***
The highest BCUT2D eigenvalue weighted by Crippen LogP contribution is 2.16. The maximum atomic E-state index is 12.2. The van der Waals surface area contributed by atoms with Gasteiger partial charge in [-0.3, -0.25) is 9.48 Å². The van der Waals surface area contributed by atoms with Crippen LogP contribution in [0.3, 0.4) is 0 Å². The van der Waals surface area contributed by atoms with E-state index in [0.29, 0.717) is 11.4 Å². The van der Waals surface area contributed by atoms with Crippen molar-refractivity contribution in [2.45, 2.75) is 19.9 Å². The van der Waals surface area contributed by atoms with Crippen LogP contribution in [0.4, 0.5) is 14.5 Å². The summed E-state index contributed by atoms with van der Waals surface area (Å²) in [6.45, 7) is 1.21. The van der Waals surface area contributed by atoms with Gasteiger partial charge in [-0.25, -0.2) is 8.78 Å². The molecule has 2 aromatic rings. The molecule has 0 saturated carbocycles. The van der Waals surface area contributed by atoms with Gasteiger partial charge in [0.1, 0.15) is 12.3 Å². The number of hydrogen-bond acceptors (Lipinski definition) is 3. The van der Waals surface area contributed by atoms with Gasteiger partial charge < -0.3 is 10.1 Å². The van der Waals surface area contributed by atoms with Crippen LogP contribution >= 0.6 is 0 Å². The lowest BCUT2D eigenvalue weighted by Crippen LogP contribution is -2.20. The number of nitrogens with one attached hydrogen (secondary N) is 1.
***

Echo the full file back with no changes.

The highest BCUT2D eigenvalue weighted by Crippen LogP contribution is 2.16. The maximum atomic E-state index is 12.2. The van der Waals surface area contributed by atoms with Gasteiger partial charge in [-0.3, -0.25) is 9.48 Å². The van der Waals surface area contributed by atoms with Crippen LogP contribution in [0.3, 0.4) is 0 Å². The van der Waals surface area contributed by atoms with E-state index in [0.29, 0.717) is 11.4 Å². The van der Waals surface area contributed by atoms with Crippen molar-refractivity contribution in [2.45, 2.75) is 19.9 Å². The van der Waals surface area contributed by atoms with Crippen LogP contribution in [0.4, 0.5) is 14.5 Å². The summed E-state index contributed by atoms with van der Waals surface area (Å²) in [6.45, 7) is 1.21. The van der Waals surface area contributed by atoms with Gasteiger partial charge in [-0.25, -0.2) is 8.78 Å². The molecule has 2 aromatic rings. The molecule has 0 saturated carbocycles. The van der Waals surface area contributed by atoms with Gasteiger partial charge in [0.1, 0.15) is 12.3 Å². The number of hydrogen-bond acceptors (Lipinski definition) is 3. The van der Waals surface area contributed by atoms with Gasteiger partial charge < -0.3 is 10.1 Å². The van der Waals surface area contributed by atoms with Crippen LogP contribution >= 0.6 is 0 Å². The lowest BCUT2D eigenvalue weighted by Crippen LogP contribution is -2.20. The number of nitrogens with one attached hydrogen (secondary N) is 1.